What she'd do if I had a regular job, I do not know. Every time
I take a shower, she tries to pin me to the bed with her cat-gravity
before I can put clothes on, and gets all "I need to be Petted and
Scritched a WHOLE LOT, Right NOW", because she knows that showering
and getting dressed usually means Leaving The House, which she
doesn't want me to do. This doesn't usually stop me, of course.
It just makes me wish she coped better with my going away every so
often, as most humans have to do.
And since I've mentioned
I've been pondering a slightly different explanation than
the one put forth by Robin Wood. I'm thinking that super-heroes
are, in gravitic terms, anti-cats. That is, we often see super-heroes
(and super-villains) performing feats that require not only the
great strength so many super-heroes are known for, but also incredible
inertial mass. No matter how strong you are, if you mass ten slugs
(~300# on Earth) and get smacked by an automobile massing a dozen
times as much (a couple of tons) going thirty or forty miles per hour,
well regardless of how strong (and indestructible) you are, you're
going to be accelerated ("flung" might be a better word) far more than
the car will be slowed by hitting you. To stop the car,
you'll need womdigious amounts of friction between you're colourful
boots and the pavement (and crouch to line up the force vectors just
right so that you don't just get knocked over or lifted into the
air), or an inertial mass close to or exceeding that of the vehicle.
(Superman, and other super-heroes who can fly via unexplained
propulsion or by gadgetry (so this would include Iron Man, but not
Storm[*] or Angel) could be argued not to be constrained by this
analysis, as they could counter the force of impact with whatever
propulsive force enables them to fly. So we'll have to look for other
evidence to determine whether Mr. Kent (and possibly Mr. Stark's powered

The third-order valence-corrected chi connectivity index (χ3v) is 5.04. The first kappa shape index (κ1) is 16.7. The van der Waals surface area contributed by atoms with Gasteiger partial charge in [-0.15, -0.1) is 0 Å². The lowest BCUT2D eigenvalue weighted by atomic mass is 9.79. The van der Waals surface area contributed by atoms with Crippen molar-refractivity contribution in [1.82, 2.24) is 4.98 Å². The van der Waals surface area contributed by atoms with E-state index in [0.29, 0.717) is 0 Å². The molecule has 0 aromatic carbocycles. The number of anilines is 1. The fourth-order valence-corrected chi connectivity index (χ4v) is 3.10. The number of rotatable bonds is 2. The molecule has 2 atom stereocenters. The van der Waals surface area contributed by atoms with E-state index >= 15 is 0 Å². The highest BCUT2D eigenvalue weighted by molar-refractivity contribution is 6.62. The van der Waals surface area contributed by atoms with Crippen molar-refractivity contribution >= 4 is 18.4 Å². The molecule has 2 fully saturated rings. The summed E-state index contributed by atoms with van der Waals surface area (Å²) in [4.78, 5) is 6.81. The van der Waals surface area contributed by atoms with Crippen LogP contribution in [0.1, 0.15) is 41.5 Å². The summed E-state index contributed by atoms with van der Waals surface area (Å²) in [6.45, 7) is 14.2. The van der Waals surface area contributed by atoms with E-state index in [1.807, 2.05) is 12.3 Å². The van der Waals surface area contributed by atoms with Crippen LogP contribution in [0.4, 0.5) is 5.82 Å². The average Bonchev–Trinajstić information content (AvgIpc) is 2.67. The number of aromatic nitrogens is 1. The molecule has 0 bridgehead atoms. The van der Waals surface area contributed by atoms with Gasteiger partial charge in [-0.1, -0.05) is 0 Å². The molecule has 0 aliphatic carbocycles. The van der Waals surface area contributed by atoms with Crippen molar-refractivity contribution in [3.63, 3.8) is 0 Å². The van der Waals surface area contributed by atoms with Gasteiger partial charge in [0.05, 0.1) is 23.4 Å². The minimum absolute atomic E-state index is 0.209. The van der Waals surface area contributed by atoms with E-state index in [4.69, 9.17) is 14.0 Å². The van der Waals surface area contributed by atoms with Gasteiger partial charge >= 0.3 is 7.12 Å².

armour) are similarly anti-feline[**].)
But these same super-heroes are often seen walking or standing
on surfaces that would not be able to withstand the pressure of
that much weight over the area of the soles of their shoes, and
when they climb into an automobile we do not see the suspension
bottom out (with the exception of a few individuals already known
to be unusually heavy, such as The Blob). Therefore their
gravitational mass must be much less than their inertial mass,
precisely the opposite of the effect observed in cats!
(Again, those with the power of mysteriously-propelled
flight are not covered in this argument, as they could counter
their weight by "flying" at zero altitude. But here, Mr. Stark's
boot-jets would not exempt him.)
Therefore, assuming that the different kinds of mass must add
up to the same quantity over a large area, we should be able to
predict approximately how many super-heroes -- at least of the
non-flying variety -- there are, by counting up the feline population
and measuring the average difference between feline inertial mass
and feline gravitational mass and estimating the difference between
inertial and gravitational masses of typical super-heroes. Once we
determine how many cats are needed to cancel out one super-hero,
we can estimate how many still un-heard-of super-powered individuals
are waiting to come out of the
closet er ... phone booth.
Hmm. This suggests that spay-and-neuter campaigns have the side
effect of reducing the number of super-heroes and super-villains being
born[***]. But that may not be a bad thing -- have you noticed how much
of a mess super-battles tend to make? Cats can do a hell of a
lot of damage to furniture and carpets and anything that can be
knocked off a table, but how many cats would it take to smash as
many cars as a typical encounter between Mr. Parker and Dr. Octavius?
In the future, we should also calculate the energy expenditures
of super-heroes and figure out how much time they would need to
spend eating in order to have that many calories of metabolic
energy available to them. Anybody feel like tackling that one?
[*] Of course, Storm could summon a perfectly-timed
tornado-force gust of wind -- more of a microburst -- to stop
the speeding car, but that's a different sort of maneuver.
[**] What's the best word to use for this concept, "anti-feline",
"contra-feline", "counter-feline", or something else? "Felinverse"?
[***] Or created through exposure to meteorites, freak chemical
accidents, irradiation, or arachnid bites.